The Fair Maid of the West, Parts I & II
The production starts out strong enough, with a bawdy song and a barroom brawl. Both song and fight are performed lustily. There's a hearty enthusiasm that permeates this production - the sword fights are accompanied by the grunts of effort; and you can see sweaty brows and disheveled hair as the result of performers going all out. In the intimate space of the Pasadena Playhouse's Balcony Theatre, it is a real treat to see well-choreographed battles played out fearlessly. (The company gives much credit to Hollywood Sword Master Tim Weske and a six-member Fight Team - and deservedly so.)
The tale follows the story of Bess, a beautiful young lady who (quite conveniently) is the daughter of a sword master who has educated her in the art. Bess is in love with Spencer, a wealthy young man who sails the high seas. When Spencer must go off to sea again, he leaves Bess in charge of his property, which includes a tavern. In the first act, the "one sword fight every ten minutes" rule is nearly fulfilled - as we see Spencer deal with some ruffians who are impolite to Bess (swords are involved), Spencer meet with an adventure (more swords), and Bess, back at home, defend herself from unwanted attentions (swords again). Even when steel is not clanging, the production keeps at a zippy pace. The script's Elizabethan melodramatic language is played for laughs and no comic stone is left unturned. When one wounded character rambles on about his impending death, he paces the stage, paying no attention to the difficulty this provides for his companion, who is attempting to keep pressure on the wound. And when Bess and Spencer kiss, they don't just kiss, but instead end the embrace with a simultaneous turn to the audience and sigh. All of this cute business keeps this tale of "love, valor, honor, justice ... and pirates!" sailing smoothly along.
The cast is delightful - everyone understands the stereotypical characters they are playing, and makes their performances true to type. Vonessa Martin is a fair and virtuous Bess; Shawn Lee is an honorable and determined Spencer; Katie Davies is a spunky barmaid who follows Bess; James C. Leary is Spencer's loyal best friend; and Eric Pargac is, as the character describes himself, "the only approved gallant in these parts." Many of the supporting characters distinguish themselves with comic mannerisms or accents - Doug Newell's lisping Spanish Captain being a standout example.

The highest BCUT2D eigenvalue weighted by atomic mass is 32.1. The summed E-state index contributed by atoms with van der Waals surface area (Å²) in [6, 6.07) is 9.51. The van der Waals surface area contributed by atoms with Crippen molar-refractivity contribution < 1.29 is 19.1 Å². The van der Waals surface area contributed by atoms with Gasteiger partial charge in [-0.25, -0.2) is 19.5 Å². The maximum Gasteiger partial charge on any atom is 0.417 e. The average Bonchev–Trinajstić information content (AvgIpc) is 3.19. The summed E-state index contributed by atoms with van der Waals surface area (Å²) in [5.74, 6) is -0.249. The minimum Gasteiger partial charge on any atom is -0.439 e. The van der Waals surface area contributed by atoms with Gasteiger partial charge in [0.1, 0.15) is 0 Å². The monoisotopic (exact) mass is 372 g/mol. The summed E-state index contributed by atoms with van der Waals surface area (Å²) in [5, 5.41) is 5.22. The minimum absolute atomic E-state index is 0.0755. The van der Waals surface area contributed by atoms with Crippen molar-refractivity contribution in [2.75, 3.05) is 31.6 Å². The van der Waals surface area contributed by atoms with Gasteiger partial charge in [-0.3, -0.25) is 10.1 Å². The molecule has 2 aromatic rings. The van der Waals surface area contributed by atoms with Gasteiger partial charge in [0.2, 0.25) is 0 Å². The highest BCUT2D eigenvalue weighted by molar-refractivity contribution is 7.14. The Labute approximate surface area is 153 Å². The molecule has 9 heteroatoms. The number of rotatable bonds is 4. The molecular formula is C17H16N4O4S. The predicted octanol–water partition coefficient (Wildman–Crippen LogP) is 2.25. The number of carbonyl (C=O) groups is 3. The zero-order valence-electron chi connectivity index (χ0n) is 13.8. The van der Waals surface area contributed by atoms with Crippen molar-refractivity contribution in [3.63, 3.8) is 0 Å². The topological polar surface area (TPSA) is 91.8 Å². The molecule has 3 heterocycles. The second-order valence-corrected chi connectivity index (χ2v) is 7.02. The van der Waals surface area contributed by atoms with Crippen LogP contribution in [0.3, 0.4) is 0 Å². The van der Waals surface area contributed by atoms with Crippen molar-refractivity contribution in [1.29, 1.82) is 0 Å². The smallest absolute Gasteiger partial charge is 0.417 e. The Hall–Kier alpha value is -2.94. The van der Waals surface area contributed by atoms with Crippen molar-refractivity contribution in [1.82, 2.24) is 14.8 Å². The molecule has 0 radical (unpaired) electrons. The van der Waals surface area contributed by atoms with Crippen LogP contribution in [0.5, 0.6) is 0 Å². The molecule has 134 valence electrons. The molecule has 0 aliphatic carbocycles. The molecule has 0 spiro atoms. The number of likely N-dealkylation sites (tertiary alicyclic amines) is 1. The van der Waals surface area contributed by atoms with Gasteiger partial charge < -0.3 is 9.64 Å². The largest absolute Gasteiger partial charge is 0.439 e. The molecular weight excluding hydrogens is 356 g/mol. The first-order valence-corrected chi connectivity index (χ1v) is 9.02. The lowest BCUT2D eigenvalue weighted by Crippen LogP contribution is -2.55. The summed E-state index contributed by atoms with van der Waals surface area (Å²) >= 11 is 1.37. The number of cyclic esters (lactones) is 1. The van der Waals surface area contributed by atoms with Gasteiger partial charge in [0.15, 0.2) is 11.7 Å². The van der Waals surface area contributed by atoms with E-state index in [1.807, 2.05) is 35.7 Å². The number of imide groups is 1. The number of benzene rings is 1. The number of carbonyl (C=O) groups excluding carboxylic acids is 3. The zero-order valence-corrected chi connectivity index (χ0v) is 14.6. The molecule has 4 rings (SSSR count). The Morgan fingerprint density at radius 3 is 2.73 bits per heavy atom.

But after intermission, everything changes. Bess, Spencer, and their crew find themselves shipwrecked on an island where a Pirate King holds court. At first, the Pirate King is enamored of Bess (isn't everyone?) and wants her for himself, casting his Pirate Queen aside. But the King is moved by Bess and Spencer's eloquent pleas, and allows the two to marry. But wait! The King then changes his mind yet again and decides he wants to sleep with Bess. Meantime, the spurned Queen seeks revenge by planning to spend the night with Spencer. Of course, the King and Queen decide to share their plans not with their trusted confidants but with close friends of Spencer and Bess. You can see where this is going, right? But the play takes forever to get there. By the time the two associates of our heroes compare notes and try to think up a plan, the promised two-hour running time has been left in the dust and you start to wonder if you'll ever see another sword fight. It's as if a production of Mamma Mia! took a break from the ABBA songs and inserted a 45-minute book scene - somehow the framework on which all the fun and frolicking had been hung has become the central focus of the play.
It isn't nearly enough to sustain it. The hokey characters are well-enough realized for corny jokes and exciting battles, but they aren't nearly sufficient for the audience to actually care about what happens to them - particularly when the plot itself is extremely familiar and predictable. Had The Fair Maid of the West been edited down to a rollicking 90-minute single act, it would have been an extremely entertaining piece of escapist theatre. At two and a half hours, however, it gets bogged down in its own plot.
The Furious Theatre Company's production of The Fair Maid of the West, Parts I & II runs at the Balcony Theatre at the Pasadena Playhouse through November 12, 2005. For tickets and information, see www.furioustheatre.org.
The Furious Theatre Company presents The Fair Maid of the West - Parts I & II. By Thomas Heywood; Adapted by James C. Leary & Dámaso Rodriguez. Director Damaso Rodriguez. Sword Master Tim Weske; Composer Thom Sharp; Lighting Design Christie Wright; Costume Design Rachel Canning; Makeup and Hair Christa McCarthy; Sound Design Doug Newell; Production Manager Brad Price; Stage Manager Michelle Barnes; Technical Director Brad Price; Master Electrician Vonessa Martin; Dramaturg Kim Kroll; Assistant Stage Manager Jessica Barnes; Assistant Stage Manager Tanya Mounsey; Textual Analysis Consultant Art Manke; Vocal Consultant Jenifer Parker; Dialect Coach Sara Hennessy; Graphic Design Eric Pargac; Original Artwork Valerie Meijer; Blog Videographer Brian Pargac; Program Content Ina Rometsch; Publicity Blanchette & Associates; Fight Team Brian Danner; Orion Barnes, Kevin Moran, Nate Hedrick, Josh Bradley and David C. Hernández.
Photo by Anthony Masters